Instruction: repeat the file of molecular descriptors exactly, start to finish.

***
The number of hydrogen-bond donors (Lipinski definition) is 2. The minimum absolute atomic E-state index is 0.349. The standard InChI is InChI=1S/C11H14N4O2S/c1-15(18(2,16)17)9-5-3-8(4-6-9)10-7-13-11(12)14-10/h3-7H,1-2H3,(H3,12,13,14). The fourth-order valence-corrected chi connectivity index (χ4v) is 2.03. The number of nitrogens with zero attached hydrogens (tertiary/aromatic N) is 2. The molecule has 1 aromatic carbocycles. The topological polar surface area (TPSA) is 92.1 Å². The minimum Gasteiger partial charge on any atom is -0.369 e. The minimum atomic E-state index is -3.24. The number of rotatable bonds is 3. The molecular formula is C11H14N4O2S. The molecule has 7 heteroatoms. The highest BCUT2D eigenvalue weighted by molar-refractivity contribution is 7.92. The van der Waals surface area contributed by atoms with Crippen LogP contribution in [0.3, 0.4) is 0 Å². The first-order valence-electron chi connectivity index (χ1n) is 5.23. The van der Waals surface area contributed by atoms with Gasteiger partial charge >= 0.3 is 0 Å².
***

The number of hydrogen-bond donors (Lipinski definition) is 2. The minimum absolute atomic E-state index is 0.349. The standard InChI is InChI=1S/C11H14N4O2S/c1-15(18(2,16)17)9-5-3-8(4-6-9)10-7-13-11(12)14-10/h3-7H,1-2H3,(H3,12,13,14). The fourth-order valence-corrected chi connectivity index (χ4v) is 2.03. The number of nitrogens with zero attached hydrogens (tertiary/aromatic N) is 2. The molecule has 1 aromatic carbocycles. The topological polar surface area (TPSA) is 92.1 Å². The minimum Gasteiger partial charge on any atom is -0.369 e. The minimum atomic E-state index is -3.24. The number of rotatable bonds is 3. The molecular formula is C11H14N4O2S. The molecule has 7 heteroatoms. The highest BCUT2D eigenvalue weighted by molar-refractivity contribution is 7.92. The van der Waals surface area contributed by atoms with Crippen LogP contribution in [0.3, 0.4) is 0 Å². The first-order valence-electron chi connectivity index (χ1n) is 5.23. The van der Waals surface area contributed by atoms with Gasteiger partial charge >= 0.3 is 0 Å².